We also had a short conversation about how her life experiences have effected or shaped her philosophy on education, she encompassed her feelings throughout her years in the classroom in a few simple sentences. She told me that it used to be fun to teach, she used to be excited about education, but with a lack of funding, discipline, and parent involvement it makes it very difficult for a teacher to perform as they need to in the classroom. She worked in a private school for many years but lived in the area where we work now, when she started in public school it was fine to teach but now it has become less so. Our district is now high risk and low income, there is a lack of communication in our schools that are a detriment to the students and it has changed her experiences of working education in the last several years
My philosophy on education is we must understand the whole child: cognitively, socially, emotionally, and physical abilities. Each child is unique and those differences need to be celebrated and adaptations need to be made when possible. Relationships of trust must be established first before we can really assist a child in their learning and development. Children need to be provided real world experiences that are hands on where they may explore and discover on their own with guidance from a teacher. Education should be child lead and learning needs to be about the child’s needs and interests.
Education has made leaps and bounds in the past five years, but we still have a lot more progress to make in the future. Political leaders are talking about the importance of education, especially early childhood education (birth through five), and recognizing professionals in the field. I think we have been so focused on the academics aspect the past 20 years, that we have forgotten what education is truly about; preparing these young individuals to be successful/functioning members of society in the future, whether that be in higher education and/or a career. I think we are seeing the disastrous effects of what an academic driven education can be to the children of our future and advocates for the field are speaking up and telling political leaders that do not have any or not much field experience what is really best for children; and they are finally starting to listen. I think we are going to see some major changes in the next ten years in the way our country implements education. I think we are going to see a more hands on approach, child lead learning based on their interests, and we are going to connect back with nature.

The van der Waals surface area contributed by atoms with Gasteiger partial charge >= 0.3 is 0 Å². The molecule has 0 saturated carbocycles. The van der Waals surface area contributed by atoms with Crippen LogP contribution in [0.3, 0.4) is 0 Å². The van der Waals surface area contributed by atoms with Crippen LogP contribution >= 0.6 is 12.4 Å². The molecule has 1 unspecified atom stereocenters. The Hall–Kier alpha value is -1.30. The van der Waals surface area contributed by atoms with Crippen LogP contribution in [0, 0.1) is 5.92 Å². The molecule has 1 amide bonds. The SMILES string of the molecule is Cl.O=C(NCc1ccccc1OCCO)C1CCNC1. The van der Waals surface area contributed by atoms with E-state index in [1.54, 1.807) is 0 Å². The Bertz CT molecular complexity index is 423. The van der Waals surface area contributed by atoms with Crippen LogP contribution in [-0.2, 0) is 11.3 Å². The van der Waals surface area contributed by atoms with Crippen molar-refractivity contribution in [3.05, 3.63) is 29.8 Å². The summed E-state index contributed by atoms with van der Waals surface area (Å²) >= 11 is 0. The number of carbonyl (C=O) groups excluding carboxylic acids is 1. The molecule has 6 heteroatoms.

I began my career as a preschool assistant teacher in licensed child care center in a low income neighborhood. I worked with an amazing teacher who really sparked my passion in the field. She was so dedicated to her work, creating and implementing an environment and experiences that were developmentally appropriate, engaging, fun, and educational. I learned so much from her, life experiences she had taught me from her time in the field that my college courses could not teach me. But then there were my college courses that gave me the foundation of where the field had come and the theorists who provided philosophies on how children learn; and the changes and adaptations that have been made based on years of studies about what is best for children. I gained a lot of insight from my field experience working in infant – 5 grade classrooms. I think having an amazing mentor who had experiences so many years in the field as well as a professor with a Ph.D. and an author of many publications, gave me a well rounded ideal on the type of philosophy I wanted to have and they type of educator I wanted to be. I also enjoy furthering my knowledge by keeping up on the latest trainings and publications in the field.